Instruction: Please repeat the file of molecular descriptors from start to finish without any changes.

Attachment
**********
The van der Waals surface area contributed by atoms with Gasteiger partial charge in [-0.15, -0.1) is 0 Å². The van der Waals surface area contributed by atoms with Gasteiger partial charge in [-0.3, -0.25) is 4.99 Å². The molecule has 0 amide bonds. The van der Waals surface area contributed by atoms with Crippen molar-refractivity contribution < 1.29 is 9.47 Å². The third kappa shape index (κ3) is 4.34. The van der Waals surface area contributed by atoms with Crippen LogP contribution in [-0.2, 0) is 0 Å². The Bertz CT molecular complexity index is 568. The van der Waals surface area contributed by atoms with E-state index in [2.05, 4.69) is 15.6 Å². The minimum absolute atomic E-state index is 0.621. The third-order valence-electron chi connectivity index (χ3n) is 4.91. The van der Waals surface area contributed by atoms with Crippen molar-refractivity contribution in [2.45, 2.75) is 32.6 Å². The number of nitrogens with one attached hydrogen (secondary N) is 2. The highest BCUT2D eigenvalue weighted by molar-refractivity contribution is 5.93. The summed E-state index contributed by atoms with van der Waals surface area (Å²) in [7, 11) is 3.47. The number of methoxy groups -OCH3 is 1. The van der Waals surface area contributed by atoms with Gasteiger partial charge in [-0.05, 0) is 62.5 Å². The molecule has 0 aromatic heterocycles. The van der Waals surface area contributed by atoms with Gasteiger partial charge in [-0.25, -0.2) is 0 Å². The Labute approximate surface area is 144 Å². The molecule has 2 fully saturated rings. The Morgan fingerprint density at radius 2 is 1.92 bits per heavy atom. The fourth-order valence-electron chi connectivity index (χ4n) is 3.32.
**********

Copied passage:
The van der Waals surface area contributed by atoms with Gasteiger partial charge in [-0.15, -0.1) is 0 Å². The van der Waals surface area contributed by atoms with Gasteiger partial charge in [-0.3, -0.25) is 4.99 Å². The molecule has 0 amide bonds. The van der Waals surface area contributed by atoms with Crippen molar-refractivity contribution < 1.29 is 9.47 Å². The third kappa shape index (κ3) is 4.34. The van der Waals surface area contributed by atoms with Crippen LogP contribution in [-0.2, 0) is 0 Å². The Bertz CT molecular complexity index is 568. The van der Waals surface area contributed by atoms with E-state index in [2.05, 4.69) is 15.6 Å². The minimum absolute atomic E-state index is 0.621. The third-order valence-electron chi connectivity index (χ3n) is 4.91. The van der Waals surface area contributed by atoms with Crippen molar-refractivity contribution in [2.45, 2.75) is 32.6 Å². The number of nitrogens with one attached hydrogen (secondary N) is 2. The highest BCUT2D eigenvalue weighted by molar-refractivity contribution is 5.93. The summed E-state index contributed by atoms with van der Waals surface area (Å²) in [7, 11) is 3.47. The number of methoxy groups -OCH3 is 1. The van der Waals surface area contributed by atoms with Gasteiger partial charge in [-0.05, 0) is 62.5 Å². The molecule has 0 aromatic heterocycles. The van der Waals surface area contributed by atoms with Gasteiger partial charge in [-0.25, -0.2) is 0 Å². The Labute approximate surface area is 144 Å². The molecule has 2 fully saturated rings. The Morgan fingerprint density at radius 2 is 1.92 bits per heavy atom. The fourth-order valence-electron chi connectivity index (χ4n) is 3.32.